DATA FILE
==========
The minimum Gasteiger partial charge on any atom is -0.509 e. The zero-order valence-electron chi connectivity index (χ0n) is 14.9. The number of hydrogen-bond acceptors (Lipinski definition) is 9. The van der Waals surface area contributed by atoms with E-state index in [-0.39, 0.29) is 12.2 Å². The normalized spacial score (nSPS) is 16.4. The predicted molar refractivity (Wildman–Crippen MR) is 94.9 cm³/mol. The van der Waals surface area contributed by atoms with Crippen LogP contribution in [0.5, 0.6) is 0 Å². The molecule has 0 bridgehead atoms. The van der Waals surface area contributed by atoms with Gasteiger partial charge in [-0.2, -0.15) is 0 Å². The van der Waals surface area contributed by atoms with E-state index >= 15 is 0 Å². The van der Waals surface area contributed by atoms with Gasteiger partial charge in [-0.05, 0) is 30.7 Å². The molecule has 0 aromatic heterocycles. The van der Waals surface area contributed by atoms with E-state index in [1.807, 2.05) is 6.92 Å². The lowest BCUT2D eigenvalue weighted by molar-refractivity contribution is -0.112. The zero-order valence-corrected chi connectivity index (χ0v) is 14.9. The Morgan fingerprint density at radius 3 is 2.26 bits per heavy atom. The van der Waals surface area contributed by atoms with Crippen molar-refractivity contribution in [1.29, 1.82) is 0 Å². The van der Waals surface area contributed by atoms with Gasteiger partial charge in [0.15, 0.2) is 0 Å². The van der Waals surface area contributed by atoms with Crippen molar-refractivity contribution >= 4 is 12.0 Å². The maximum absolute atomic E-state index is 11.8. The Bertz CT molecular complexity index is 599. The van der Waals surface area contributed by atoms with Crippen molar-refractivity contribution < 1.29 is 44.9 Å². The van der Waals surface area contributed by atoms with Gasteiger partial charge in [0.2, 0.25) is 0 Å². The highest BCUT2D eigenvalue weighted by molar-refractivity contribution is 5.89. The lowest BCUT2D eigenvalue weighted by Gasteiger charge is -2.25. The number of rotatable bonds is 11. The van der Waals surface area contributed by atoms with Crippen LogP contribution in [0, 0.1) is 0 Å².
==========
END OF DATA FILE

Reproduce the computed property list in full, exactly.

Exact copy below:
The minimum Gasteiger partial charge on any atom is -0.509 e. The zero-order valence-electron chi connectivity index (χ0n) is 14.9. The number of hydrogen-bond acceptors (Lipinski definition) is 9. The van der Waals surface area contributed by atoms with E-state index in [-0.39, 0.29) is 12.2 Å². The normalized spacial score (nSPS) is 16.4. The predicted molar refractivity (Wildman–Crippen MR) is 94.9 cm³/mol. The van der Waals surface area contributed by atoms with Crippen LogP contribution in [0.5, 0.6) is 0 Å². The molecule has 0 bridgehead atoms. The van der Waals surface area contributed by atoms with Gasteiger partial charge in [-0.2, -0.15) is 0 Å². The van der Waals surface area contributed by atoms with E-state index >= 15 is 0 Å². The van der Waals surface area contributed by atoms with Gasteiger partial charge in [-0.05, 0) is 30.7 Å². The molecule has 0 aromatic heterocycles. The van der Waals surface area contributed by atoms with E-state index in [1.807, 2.05) is 6.92 Å². The lowest BCUT2D eigenvalue weighted by molar-refractivity contribution is -0.112. The zero-order valence-corrected chi connectivity index (χ0v) is 14.9. The Morgan fingerprint density at radius 3 is 2.26 bits per heavy atom. The van der Waals surface area contributed by atoms with Crippen molar-refractivity contribution in [1.29, 1.82) is 0 Å². The van der Waals surface area contributed by atoms with Gasteiger partial charge in [0.15, 0.2) is 0 Å². The van der Waals surface area contributed by atoms with Crippen molar-refractivity contribution >= 4 is 12.0 Å². The maximum absolute atomic E-state index is 11.8. The Bertz CT molecular complexity index is 599. The van der Waals surface area contributed by atoms with Crippen molar-refractivity contribution < 1.29 is 44.9 Å². The van der Waals surface area contributed by atoms with Gasteiger partial charge in [0.2, 0.25) is 0 Å². The highest BCUT2D eigenvalue weighted by molar-refractivity contribution is 5.89. The lowest BCUT2D eigenvalue weighted by Gasteiger charge is -2.25. The number of rotatable bonds is 11. The van der Waals surface area contributed by atoms with Crippen LogP contribution in [0, 0.1) is 0 Å².